Keane

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Keane Surname Genealogy

Keane
and Kane
are both anglicizations of Cathain, a
personal name diminutive of cath
meaning “battle.”
There
were two main septs in Ireland called O’Cathain
or
O’Cahan, one from Ulster and the other from Connacht. The former
were generally anglicized as Kane, the latter
as Keane.
The present day distribution of these names reflects
this former division, with Kane preponderant in Northern Ireland and Keane preponderant
in the rest of Ireland
. The
variant Kean can have Scottish origins.

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Keane Resources on
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Keane Ancestry

Ireland.
The
O’Cathains in Connacht were originally a branch of the Ui
Fiachrach in south Galway. They became Keanes, and sometimes
Cains or Canes. Keanes, as well as Keans, also derive from
the O’Cein sept in Waterford. And sometimes the
Ulster Kanes became Keanes.

O’Kanes who became O’Keanes or Keanes included those fled
Ulster as “wild geese” to the armies of France or Spain and some who
sought a new future in the south:

  • Eugene
    O’Keane for instance, killed in action
    in 1693, was one of four O’Keane brothers who served in France.
  • An
    O’Kane family from Derry became Keane at
    Beech Park in county Clare. Another O’Kane
    family
    who lost their lands after the Battle of the Boyne resurfaced in
    Waterford. As Keanes after a suitable
    period of
    Government service, they established themselves at Cappoquin House as a member of what some have
    called
    the Anglo-Irish Ascendancy.

The
Gaelic
side of Keane in Waterford was represented by the Keane hurling family
(pronounced
Kane) and by John Keane who reigned supreme as one of the greatest
players in the
game from the 1930’s to the 1950’s.

There were Keanes also in county Kerry. E.T.
Keane from the small town of Listowel was
an editor of the Kilkenny People. More
famously, the playwright John B.
Keane

was born in this town in 1928. John’s
nephew is the BBC journalist Fergal Keane.

Scotland. Kean
has been a clan name in Scotland, associated with the Macdonalds of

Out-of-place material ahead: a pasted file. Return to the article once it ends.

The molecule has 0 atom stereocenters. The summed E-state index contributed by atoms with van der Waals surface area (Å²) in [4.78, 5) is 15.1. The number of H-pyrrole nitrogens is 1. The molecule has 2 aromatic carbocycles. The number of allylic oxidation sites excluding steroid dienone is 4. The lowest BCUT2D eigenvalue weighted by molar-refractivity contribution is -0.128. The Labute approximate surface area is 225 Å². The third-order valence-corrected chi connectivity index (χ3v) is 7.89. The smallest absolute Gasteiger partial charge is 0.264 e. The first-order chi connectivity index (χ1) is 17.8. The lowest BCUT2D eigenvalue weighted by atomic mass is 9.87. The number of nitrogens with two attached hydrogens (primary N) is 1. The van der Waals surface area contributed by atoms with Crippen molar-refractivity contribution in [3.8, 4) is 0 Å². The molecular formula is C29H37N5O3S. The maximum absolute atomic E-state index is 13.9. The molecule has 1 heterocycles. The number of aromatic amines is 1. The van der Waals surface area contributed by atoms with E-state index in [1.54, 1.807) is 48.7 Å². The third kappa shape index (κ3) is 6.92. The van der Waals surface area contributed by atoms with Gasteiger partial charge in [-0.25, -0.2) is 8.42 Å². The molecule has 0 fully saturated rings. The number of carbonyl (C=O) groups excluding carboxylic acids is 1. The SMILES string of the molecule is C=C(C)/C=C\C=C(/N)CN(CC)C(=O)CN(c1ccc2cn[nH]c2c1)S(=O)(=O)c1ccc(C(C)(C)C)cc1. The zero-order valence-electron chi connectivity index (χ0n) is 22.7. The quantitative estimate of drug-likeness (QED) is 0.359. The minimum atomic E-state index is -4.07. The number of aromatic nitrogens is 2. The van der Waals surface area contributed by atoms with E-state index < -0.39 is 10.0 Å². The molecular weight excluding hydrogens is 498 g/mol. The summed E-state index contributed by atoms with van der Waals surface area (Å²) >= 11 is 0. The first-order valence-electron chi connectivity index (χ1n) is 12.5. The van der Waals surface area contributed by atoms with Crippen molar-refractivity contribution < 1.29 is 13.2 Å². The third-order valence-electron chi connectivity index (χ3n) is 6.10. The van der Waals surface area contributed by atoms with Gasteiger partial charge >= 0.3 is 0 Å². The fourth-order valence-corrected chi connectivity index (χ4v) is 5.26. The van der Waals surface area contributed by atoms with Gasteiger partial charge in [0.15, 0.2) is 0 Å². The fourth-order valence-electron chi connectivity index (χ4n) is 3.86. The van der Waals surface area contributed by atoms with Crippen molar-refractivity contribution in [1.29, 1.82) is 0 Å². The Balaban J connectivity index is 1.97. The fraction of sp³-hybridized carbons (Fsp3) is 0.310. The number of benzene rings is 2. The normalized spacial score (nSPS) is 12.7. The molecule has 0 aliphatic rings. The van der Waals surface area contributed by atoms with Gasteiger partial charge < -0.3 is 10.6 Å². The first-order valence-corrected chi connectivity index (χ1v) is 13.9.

Glencoe. As such, it appeared in Argyll
and Ayrshire. There were also Keans at
Nigg in the Scottish Highlands dating back to the late 17th century.

Canada.
Captain William Kean arrived in Newfoundland via New
England (and originally from Devon) in 1708. He
became St. John’s first Justice of the Peace.
Robert Kean held Hudson’s Cove at St. John’s
in 1820 which was said to have been “in the possession of the family
for more
than a hundred years.” Keans
out of
Bonavista Bay
were engaged in seal hunting during the 19th and
early 20th centuries.

America. Early Keanes to
America came as Kean
in the 1750’s from Ireland:

  • Samuel
    Kean from Armagh who settled in Alleghany
    county, Virginia
  • and
    Cornelius Kean who came to Philadelphia and settled in Mifflin county,
    Pennsylvania.

Then,
also around this time, there was the arrival of a young British
mariner James Kean in Charleston,
South Carolina.
His son John
became a merchant there and married into the well-established
Livingston family.

“From the time that James
Kean arrived in South Carolina, the Keans took pains to retain the
proper
pronunciation of the name. It rhymed
with ‘rain’ rather than with ‘green.’ US
Senator Hamilton Fish Kean refused to have a mountain peak in the
Canadian
Rockies named in his honor less passersby mispronounce it.
Family lore is that their Kean name came from
the Highlands of Scotland.


Their home in New
Jersey, Liberty Hall, is
now a museum and still showcases the contributions of the Kean and
Livingston
families. Kean’s descendants have been
and continue to be a family prominent in New Jersey
politics and business – the
most
recent being Thomas Kean, New Jersey’s Governor from 1982 to 1990.

Irish
Keanes have been heavily outnumbered by Irish Kanes in the United
States by a factor
of six to one. But the Keane name was
not unknown in Iowa where two Keanes became Catholic bishops of Dubuque. The elder – John – arrived there in the
1880’s following a famine in his native Donegal. The
younger – James – had a more
international brief, serving in 1920 on the Anglo-Irish peace
commission and
supporting at that time the creation of the League of Nations.

Australia. Denis Keane and his
family from Clare sailed
from Liverpool on the Clyde in
1835. He ran a pub in the Yass area of
NSW, but died in the typhoid epidemic of 1840.
His wife Susan took over the pub and renamed it Erin
go Bragh
. Another Keane
from Clare settled in Willunga, South Australia.

Edward Keane, related to the Cappoquin Keanes
in Waterford, came out to Western Australia in 1882.
He was the civil engineer who built the rail
line from Perth to nearby Guildford. He
subsequently became Lord Mayor of Perth.


Select
Keane Miscellany

If you would like to read more, click on the miscellany page for
further stories and accounts:


Select
Keane Names

Edmund Kean, born in London of an Irish father, was a celebrated
English actor of the early 19th century.
John Keane from Waterford was
one of the greatest players ever in Irish hurling.
John
B. Keane

has been one of Ireland’s most esteemed modern playwrights.
Marie
Kean
from
Dublin has been one of Ireland’s most popular actresses.

Roy
Keane

was one of the most talented footballers ever to emerge from Ireland,
captaining both Manchester United and Ireland in his time.



Select Keanes Today

  • 7,000 in the UK (most numerous
    in London)
  • 4,000 in America (most numerous in New York)
  • 18,000 elsewhere (most numerous in Ireland)

 

 

 

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